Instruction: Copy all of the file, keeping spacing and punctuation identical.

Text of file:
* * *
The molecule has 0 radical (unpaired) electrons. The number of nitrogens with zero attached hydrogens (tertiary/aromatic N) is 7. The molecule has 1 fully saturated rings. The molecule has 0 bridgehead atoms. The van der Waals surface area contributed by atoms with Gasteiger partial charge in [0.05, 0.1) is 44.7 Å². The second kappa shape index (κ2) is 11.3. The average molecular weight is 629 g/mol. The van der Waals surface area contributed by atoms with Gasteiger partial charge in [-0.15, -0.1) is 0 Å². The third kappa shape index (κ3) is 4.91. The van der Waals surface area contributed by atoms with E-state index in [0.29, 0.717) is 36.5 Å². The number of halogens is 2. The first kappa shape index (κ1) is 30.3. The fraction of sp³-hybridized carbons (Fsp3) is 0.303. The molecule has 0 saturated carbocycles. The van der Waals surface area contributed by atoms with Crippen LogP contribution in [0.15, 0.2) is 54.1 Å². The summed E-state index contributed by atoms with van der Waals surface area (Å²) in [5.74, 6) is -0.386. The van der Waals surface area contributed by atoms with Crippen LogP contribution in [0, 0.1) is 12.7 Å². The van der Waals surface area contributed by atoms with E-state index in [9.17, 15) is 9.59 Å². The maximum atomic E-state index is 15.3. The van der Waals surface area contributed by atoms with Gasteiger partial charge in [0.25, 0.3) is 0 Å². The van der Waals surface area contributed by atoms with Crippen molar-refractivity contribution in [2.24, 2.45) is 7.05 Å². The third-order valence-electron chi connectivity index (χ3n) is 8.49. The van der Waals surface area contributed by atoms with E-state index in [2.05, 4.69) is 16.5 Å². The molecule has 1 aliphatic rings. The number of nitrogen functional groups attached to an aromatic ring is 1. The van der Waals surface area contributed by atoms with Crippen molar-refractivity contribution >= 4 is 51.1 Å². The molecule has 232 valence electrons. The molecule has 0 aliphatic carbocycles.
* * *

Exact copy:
The molecule has 0 radical (unpaired) electrons. The number of nitrogens with zero attached hydrogens (tertiary/aromatic N) is 7. The molecule has 1 fully saturated rings. The molecule has 0 bridgehead atoms. The van der Waals surface area contributed by atoms with Gasteiger partial charge in [0.05, 0.1) is 44.7 Å². The second kappa shape index (κ2) is 11.3. The average molecular weight is 629 g/mol. The van der Waals surface area contributed by atoms with Gasteiger partial charge in [-0.15, -0.1) is 0 Å². The third kappa shape index (κ3) is 4.91. The van der Waals surface area contributed by atoms with E-state index in [0.29, 0.717) is 36.5 Å². The number of halogens is 2. The first kappa shape index (κ1) is 30.3. The fraction of sp³-hybridized carbons (Fsp3) is 0.303. The molecule has 0 saturated carbocycles. The van der Waals surface area contributed by atoms with Crippen LogP contribution in [0.15, 0.2) is 54.1 Å². The summed E-state index contributed by atoms with van der Waals surface area (Å²) in [5.74, 6) is -0.386. The van der Waals surface area contributed by atoms with Crippen LogP contribution in [0, 0.1) is 12.7 Å². The van der Waals surface area contributed by atoms with E-state index in [9.17, 15) is 9.59 Å². The maximum atomic E-state index is 15.3. The van der Waals surface area contributed by atoms with Gasteiger partial charge in [0.25, 0.3) is 0 Å². The van der Waals surface area contributed by atoms with Crippen molar-refractivity contribution in [2.24, 2.45) is 7.05 Å². The third-order valence-electron chi connectivity index (χ3n) is 8.49. The van der Waals surface area contributed by atoms with E-state index in [2.05, 4.69) is 16.5 Å². The molecule has 1 aliphatic rings. The number of nitrogen functional groups attached to an aromatic ring is 1. The van der Waals surface area contributed by atoms with Crippen molar-refractivity contribution >= 4 is 51.1 Å². The molecule has 232 valence electrons. The molecule has 0 aliphatic carbocycles.